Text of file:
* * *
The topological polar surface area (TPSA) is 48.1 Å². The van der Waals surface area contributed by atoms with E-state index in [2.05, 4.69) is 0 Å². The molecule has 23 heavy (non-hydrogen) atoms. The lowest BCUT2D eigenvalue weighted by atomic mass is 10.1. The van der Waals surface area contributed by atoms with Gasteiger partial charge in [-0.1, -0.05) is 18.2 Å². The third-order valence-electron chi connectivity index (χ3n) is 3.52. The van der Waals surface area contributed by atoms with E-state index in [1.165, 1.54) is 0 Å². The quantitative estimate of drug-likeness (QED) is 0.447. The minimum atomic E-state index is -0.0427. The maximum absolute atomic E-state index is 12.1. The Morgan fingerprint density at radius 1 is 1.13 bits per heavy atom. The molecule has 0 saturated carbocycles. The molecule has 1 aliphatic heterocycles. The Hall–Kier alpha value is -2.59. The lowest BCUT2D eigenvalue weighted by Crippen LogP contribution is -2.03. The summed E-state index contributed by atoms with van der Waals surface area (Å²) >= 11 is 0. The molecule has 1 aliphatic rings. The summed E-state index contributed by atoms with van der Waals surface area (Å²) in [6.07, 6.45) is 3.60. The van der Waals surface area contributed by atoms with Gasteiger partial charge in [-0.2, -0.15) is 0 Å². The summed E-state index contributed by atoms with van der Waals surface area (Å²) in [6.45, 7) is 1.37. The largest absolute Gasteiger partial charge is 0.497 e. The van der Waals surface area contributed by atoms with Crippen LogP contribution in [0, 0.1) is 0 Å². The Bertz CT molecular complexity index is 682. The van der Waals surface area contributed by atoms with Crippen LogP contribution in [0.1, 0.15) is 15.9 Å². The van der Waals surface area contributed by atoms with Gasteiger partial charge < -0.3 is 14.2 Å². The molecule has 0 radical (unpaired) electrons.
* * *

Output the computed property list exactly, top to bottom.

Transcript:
The topological polar surface area (TPSA) is 48.1 Å². The van der Waals surface area contributed by atoms with E-state index in [2.05, 4.69) is 0 Å². The molecule has 23 heavy (non-hydrogen) atoms. The lowest BCUT2D eigenvalue weighted by atomic mass is 10.1. The van der Waals surface area contributed by atoms with Gasteiger partial charge in [-0.1, -0.05) is 18.2 Å². The third-order valence-electron chi connectivity index (χ3n) is 3.52. The van der Waals surface area contributed by atoms with E-state index in [1.165, 1.54) is 0 Å². The quantitative estimate of drug-likeness (QED) is 0.447. The minimum atomic E-state index is -0.0427. The maximum absolute atomic E-state index is 12.1. The Morgan fingerprint density at radius 1 is 1.13 bits per heavy atom. The molecule has 0 saturated carbocycles. The molecule has 1 aliphatic heterocycles. The Hall–Kier alpha value is -2.59. The lowest BCUT2D eigenvalue weighted by Crippen LogP contribution is -2.03. The summed E-state index contributed by atoms with van der Waals surface area (Å²) >= 11 is 0. The molecule has 1 aliphatic rings. The summed E-state index contributed by atoms with van der Waals surface area (Å²) in [6.07, 6.45) is 3.60. The van der Waals surface area contributed by atoms with Gasteiger partial charge in [-0.2, -0.15) is 0 Å². The summed E-state index contributed by atoms with van der Waals surface area (Å²) in [6.45, 7) is 1.37. The largest absolute Gasteiger partial charge is 0.497 e. The van der Waals surface area contributed by atoms with Crippen LogP contribution in [0, 0.1) is 0 Å². The Bertz CT molecular complexity index is 682. The van der Waals surface area contributed by atoms with Crippen LogP contribution in [0.1, 0.15) is 15.9 Å². The van der Waals surface area contributed by atoms with Gasteiger partial charge < -0.3 is 14.2 Å². The molecule has 0 radical (unpaired) electrons.